The NSA's Evil Google: XKeyscore Tool Enables Vast Warrantless Search of Online Communication and Activity

One of the contentious issues that's swirled around the NSA since whistleblower Edward Snowden began leaking information on the organization's capabilities is exactly what it can -- or can't -- do. Snowden has stated that as a contractor with Booz Allen Hamilton, "I, sitting at my desk, certainly had the authorities to wiretap anyone, from you, or your accountant, to a federal judge, to even the President if I had a personal email."

The NSA has strongly denied these claims,  arguing that it had neither the technological capability to engage in such monitoring nor the authority to do so. The authority question may be up for discussion, but new leaks from The Guardian today have blown gaping craters (again) into the NSA's allegations that the sort of spying Snowden alleges was beyond its capabilities. The newly revealed program, XKeyscore, is designed to analyze and search data in ways that would make Google jealous.  According to the documents, XKeyscore can be configured to watch for email traffic, Facebook chats, or set to log all visitors to a given domain.     

What do you need to provide to use it? A brief internal justification. You don't even need permission from the secret FISA court.

As for what it can do? It can do things like this:  

Claims like this demolish any idea that the NSA is dedicated to protecting anyone's data.  "Show me all the VPN customers." There's another slide, later, that boasts about how the system can be used to detect a German traveling in Pakistan by detecting his use of the German language and tracking German servers. Another describes how Google Maps can be used to determine web searches and find targets doing "suspicious stuff."

Of course, it's possible that the NSA was engaging in a bit of self-promoting dialog, promising internal capabilities that weren't as straightforward as they might sound. Based on Snowden's previous claims, however, it doesn't sound that way.

The NSA Responds:

The NSA's response to these leaks has been as follows:
"NSA's activities are focused and specifically deployed against – and only against – legitimate foreign intelligence targets in response to requirements that our leaders need for information necessary to protect our nation and its interests,” the statement said. “XKeyscore is used as a part of NSA's lawful foreign signals intelligence collection system. Allegations of widespread, unchecked analyst access to NSA collection data are simply not true. Access to XKeyscore, as well as all of NSA's analytic tools, is limited to only those personnel who require access for their assigned tasks … In addition, there are multiple technical, manual and supervisory checks and balances within the system to prevent deliberate misuse from occurring."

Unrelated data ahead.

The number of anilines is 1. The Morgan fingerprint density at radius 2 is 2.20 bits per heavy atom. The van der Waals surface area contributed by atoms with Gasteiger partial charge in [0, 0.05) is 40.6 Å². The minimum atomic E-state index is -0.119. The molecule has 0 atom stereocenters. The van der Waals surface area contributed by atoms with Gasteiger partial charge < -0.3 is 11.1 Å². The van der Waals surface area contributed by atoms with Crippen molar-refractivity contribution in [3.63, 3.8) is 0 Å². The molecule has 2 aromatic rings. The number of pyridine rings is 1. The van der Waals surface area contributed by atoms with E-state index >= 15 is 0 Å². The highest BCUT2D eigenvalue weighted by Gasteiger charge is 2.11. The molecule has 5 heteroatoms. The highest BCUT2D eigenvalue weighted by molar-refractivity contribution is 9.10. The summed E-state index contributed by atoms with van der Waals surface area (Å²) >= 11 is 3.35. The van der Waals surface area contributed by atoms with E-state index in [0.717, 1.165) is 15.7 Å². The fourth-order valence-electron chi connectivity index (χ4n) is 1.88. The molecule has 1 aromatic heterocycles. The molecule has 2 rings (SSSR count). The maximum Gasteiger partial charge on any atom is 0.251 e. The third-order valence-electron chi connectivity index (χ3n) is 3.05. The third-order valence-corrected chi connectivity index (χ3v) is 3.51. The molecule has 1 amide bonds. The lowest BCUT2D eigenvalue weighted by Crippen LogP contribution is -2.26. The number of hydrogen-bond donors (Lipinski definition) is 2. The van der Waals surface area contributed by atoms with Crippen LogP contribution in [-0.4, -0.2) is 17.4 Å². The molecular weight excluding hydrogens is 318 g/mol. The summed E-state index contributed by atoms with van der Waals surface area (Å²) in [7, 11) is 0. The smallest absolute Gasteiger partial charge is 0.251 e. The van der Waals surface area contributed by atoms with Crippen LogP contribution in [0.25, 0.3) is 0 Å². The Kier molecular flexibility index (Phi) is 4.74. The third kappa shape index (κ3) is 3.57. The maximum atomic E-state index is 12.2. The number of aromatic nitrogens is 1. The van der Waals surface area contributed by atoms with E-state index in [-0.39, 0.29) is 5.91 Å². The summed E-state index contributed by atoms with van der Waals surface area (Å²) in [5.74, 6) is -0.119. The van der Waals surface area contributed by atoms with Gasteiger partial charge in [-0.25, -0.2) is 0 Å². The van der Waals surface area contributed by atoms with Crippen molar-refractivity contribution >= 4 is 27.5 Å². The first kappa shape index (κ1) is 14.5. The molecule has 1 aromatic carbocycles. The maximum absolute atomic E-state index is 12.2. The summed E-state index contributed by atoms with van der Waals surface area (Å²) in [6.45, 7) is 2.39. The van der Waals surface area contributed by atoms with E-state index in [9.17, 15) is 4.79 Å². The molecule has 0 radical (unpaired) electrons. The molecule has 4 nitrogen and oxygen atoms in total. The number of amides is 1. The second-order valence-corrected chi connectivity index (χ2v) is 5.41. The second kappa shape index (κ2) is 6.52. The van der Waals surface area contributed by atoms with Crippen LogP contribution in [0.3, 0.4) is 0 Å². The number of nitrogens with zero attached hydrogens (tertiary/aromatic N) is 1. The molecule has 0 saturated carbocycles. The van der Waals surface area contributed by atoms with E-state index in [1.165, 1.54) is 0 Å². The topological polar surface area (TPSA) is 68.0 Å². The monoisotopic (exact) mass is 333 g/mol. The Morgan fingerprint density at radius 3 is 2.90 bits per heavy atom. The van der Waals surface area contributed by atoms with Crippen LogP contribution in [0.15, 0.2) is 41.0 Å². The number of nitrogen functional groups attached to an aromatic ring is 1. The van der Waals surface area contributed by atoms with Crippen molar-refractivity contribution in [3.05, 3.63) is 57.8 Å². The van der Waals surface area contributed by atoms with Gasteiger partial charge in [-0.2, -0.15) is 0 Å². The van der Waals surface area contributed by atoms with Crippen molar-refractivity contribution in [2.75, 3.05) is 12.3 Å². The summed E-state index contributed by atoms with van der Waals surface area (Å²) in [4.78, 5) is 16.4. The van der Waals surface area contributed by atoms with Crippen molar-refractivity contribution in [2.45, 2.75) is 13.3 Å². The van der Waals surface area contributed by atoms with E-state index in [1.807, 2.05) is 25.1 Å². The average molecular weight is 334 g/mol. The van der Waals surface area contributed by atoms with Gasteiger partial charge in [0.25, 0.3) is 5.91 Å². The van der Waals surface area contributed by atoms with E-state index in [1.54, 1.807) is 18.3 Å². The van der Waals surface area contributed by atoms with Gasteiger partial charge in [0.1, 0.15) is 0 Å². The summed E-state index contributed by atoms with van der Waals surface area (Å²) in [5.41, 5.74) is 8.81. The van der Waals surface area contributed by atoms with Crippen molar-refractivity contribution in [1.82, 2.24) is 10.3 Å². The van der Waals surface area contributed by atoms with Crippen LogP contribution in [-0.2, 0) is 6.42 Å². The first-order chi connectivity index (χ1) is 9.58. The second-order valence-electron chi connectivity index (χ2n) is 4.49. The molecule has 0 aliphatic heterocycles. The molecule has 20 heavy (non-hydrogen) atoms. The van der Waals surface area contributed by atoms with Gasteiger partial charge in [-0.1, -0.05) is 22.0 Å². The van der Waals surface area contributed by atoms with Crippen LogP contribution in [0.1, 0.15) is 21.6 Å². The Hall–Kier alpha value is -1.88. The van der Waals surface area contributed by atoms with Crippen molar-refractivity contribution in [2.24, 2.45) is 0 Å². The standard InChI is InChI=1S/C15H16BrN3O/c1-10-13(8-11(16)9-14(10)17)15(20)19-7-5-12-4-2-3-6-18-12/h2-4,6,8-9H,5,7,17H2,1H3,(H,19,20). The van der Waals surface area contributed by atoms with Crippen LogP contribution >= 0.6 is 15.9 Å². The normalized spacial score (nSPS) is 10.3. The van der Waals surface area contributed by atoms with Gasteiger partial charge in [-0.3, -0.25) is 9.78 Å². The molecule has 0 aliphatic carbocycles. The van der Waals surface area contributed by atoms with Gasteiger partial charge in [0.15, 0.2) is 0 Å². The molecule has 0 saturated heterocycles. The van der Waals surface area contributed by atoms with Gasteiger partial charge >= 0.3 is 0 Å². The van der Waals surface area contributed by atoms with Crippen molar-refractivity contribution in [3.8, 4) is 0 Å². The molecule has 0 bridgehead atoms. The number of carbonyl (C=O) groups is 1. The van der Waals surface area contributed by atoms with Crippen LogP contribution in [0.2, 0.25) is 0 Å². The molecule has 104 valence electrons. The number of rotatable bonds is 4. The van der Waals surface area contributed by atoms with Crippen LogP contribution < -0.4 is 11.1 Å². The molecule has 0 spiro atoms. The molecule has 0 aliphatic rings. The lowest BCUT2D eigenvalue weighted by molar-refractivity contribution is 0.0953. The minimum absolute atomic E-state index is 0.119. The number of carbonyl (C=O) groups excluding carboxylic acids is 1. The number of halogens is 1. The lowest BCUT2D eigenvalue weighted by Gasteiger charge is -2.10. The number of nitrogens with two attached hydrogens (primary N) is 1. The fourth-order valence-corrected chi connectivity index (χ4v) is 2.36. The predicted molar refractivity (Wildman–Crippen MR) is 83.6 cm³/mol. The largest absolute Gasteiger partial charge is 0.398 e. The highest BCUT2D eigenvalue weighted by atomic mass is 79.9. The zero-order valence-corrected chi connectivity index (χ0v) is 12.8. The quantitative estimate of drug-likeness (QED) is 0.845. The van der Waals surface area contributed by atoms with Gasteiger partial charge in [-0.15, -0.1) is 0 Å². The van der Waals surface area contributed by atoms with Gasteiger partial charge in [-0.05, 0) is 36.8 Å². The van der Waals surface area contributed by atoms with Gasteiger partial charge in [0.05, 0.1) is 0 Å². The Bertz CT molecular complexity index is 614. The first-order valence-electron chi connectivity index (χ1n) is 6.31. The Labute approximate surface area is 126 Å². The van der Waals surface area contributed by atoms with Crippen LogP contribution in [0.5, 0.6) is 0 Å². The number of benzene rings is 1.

I've added emphasis because it's important to point out the dodge. First, the question of legitimacy. This is a tautology. The NSA only deploys these tools against legitimate targets as determined by the NSA. The current rules prohibit the disclosure of information that would allow anyone to actually challenge legitimacy.

Next, "lawfulness." Yes, what the NSA is doing is lawful. No one is arguing it isn't. What's being argued is whether or not these programs are constitutional, necessary, or if this is what Congress and the American people intended when they authorized the Patriot Act. The question of whether or not the NSA is doing something illegal hasn't really come up. Yes, only certain people have access. Who? People the NSA decides need access. This is a reassurance that isn't actually reassuring anyone of anything.

Finally, note that the organization has dropped the pretense of being unable to gather massive amounts of critical data on people. They still claim Snowden is blowing this out of proportion, but that argument only holds water if you believe a government organization with direct access to a non-adversarial court that rubber stamps 99% of its warrant requests should be running the show.

Don't forget -- this is the same organization that can't run an internal email search due to antiquated technology.

Via:  The Guardian
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